Montana Patent of the Month – January 2022

Diabetes is a disease truly misunderstood by most of the population. When someone mentions diabetes, your first thoughts usually go to blood sugar levels and management through insulin and diet. But if left unchecked, diabetes can lead to serious side effects. For instance, many diabetics suffer nerve damage and this damage most often begins in the feet. This means the patient loses feeling and may not be able to tell if they’ve got a cut on their foot. This cut can quickly become infected as a reduced immune system is another symptom. A diabetic foot infection, if left untreated, can lead to amputation or spreading of the infection. With the increase in multidrug resistant organisms and pathogens, treatment of these infections is getting increasingly harder.

Microbion, Corp. is a clinical-stage pharmaceutical company developing a novel class of compounds for the treatment of difficult-to-treat infections, including chronic infections and antibiotic-resistant infections. As part of this effort, the company has developed a bismuth-thiol formula to treat wounds.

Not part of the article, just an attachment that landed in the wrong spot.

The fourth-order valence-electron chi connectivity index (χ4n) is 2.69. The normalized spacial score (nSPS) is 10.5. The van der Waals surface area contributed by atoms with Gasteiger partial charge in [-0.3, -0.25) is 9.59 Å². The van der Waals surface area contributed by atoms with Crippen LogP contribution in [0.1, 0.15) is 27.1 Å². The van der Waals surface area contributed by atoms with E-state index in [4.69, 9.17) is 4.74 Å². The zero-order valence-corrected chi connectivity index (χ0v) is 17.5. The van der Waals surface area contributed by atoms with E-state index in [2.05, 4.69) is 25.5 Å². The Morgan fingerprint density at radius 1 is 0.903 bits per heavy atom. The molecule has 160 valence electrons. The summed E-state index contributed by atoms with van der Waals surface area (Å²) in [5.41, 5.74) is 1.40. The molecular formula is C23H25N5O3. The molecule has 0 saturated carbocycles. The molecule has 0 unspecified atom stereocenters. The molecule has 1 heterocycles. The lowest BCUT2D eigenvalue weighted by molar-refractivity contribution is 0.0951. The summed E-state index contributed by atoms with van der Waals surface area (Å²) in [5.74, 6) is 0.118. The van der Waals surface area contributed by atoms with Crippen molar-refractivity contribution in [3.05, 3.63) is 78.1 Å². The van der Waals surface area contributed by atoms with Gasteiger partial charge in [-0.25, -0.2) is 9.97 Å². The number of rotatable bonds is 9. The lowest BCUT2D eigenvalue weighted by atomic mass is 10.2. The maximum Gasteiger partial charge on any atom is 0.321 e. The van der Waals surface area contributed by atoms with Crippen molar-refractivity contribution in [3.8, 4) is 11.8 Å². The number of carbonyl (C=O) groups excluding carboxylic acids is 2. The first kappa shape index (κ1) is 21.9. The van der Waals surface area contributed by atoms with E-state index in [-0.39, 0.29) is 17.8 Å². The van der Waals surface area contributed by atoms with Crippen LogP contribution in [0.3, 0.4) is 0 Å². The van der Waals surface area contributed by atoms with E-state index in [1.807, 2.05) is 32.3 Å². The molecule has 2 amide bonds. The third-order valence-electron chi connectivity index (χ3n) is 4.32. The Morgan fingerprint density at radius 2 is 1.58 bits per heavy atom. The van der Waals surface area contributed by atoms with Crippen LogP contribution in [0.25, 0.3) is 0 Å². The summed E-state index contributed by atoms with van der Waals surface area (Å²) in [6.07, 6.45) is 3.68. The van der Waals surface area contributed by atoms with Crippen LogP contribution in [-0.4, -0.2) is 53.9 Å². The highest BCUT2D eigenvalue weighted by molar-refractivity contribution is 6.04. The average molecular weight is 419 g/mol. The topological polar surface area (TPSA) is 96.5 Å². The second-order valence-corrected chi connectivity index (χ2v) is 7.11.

The compound can be applied topically to the wound, including diabetic foot infections. The formula can effectively prevent the microbial infection from spreading or replicating. This is achieved by the formula’s inclusion of dual broad-spectrum antimicrobial and antibiofilm effects. These effects allow it to effectively kill even the most common antibiotic resistant species. 

Effects have been monitored in a Phase 1b/2a clinical study, evaluating the effectiveness and safety in 52 patients. These studies showed great tolerability and no Treatment Emergent Adverse Events or Serious Adverse Events. Overall, the compound was seen to reduce wound size and amputation rate compared to the placebo. 

Since then, their formula, formally called MBN-101, has been granted Qualified Infectious Disease Product (QIDP) designation and Fast Track designation by the US FDA for: (1) adjunctive treatment of moderate and severe diabetic foot ulcer infection; and (2) treatment of post-surgical orthopedic implant infections. 

Are you developing new technology for an existing application? Did you know your development work could be eligible for the R&D Tax Credit and you can receive up to 14% back on your expenses? Even if your development isn’t successful your work may still qualify for R&D credits (i.e. you don’t need to have a patent to qualify). To find out more, please contact a Swanson Reed R&D Specialist today or check out our free online eligibility test.

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